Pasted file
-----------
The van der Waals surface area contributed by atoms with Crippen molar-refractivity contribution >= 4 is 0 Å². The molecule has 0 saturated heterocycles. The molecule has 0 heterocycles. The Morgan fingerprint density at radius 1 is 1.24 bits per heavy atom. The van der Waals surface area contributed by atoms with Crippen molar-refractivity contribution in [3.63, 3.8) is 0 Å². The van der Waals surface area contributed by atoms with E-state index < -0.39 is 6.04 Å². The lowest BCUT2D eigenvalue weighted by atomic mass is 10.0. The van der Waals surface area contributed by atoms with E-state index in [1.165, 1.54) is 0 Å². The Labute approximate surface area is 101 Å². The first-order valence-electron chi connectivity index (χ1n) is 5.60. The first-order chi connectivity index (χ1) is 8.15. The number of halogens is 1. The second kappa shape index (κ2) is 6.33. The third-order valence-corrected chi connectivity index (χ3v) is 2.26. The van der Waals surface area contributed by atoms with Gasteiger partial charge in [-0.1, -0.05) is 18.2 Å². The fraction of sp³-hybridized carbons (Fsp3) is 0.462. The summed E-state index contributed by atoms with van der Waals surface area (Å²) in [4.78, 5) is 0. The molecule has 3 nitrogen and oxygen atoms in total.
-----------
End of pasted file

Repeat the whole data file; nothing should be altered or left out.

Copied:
The van der Waals surface area contributed by atoms with Crippen molar-refractivity contribution >= 4 is 0 Å². The molecule has 0 saturated heterocycles. The molecule has 0 heterocycles. The Morgan fingerprint density at radius 1 is 1.24 bits per heavy atom. The van der Waals surface area contributed by atoms with Crippen molar-refractivity contribution in [3.63, 3.8) is 0 Å². The van der Waals surface area contributed by atoms with E-state index < -0.39 is 6.04 Å². The lowest BCUT2D eigenvalue weighted by atomic mass is 10.0. The van der Waals surface area contributed by atoms with E-state index in [1.165, 1.54) is 0 Å². The Labute approximate surface area is 101 Å². The first-order valence-electron chi connectivity index (χ1n) is 5.60. The first-order chi connectivity index (χ1) is 8.15. The number of halogens is 1. The second kappa shape index (κ2) is 6.33. The third-order valence-corrected chi connectivity index (χ3v) is 2.26. The van der Waals surface area contributed by atoms with Gasteiger partial charge in [-0.1, -0.05) is 18.2 Å². The fraction of sp³-hybridized carbons (Fsp3) is 0.462. The summed E-state index contributed by atoms with van der Waals surface area (Å²) in [4.78, 5) is 0. The molecule has 3 nitrogen and oxygen atoms in total.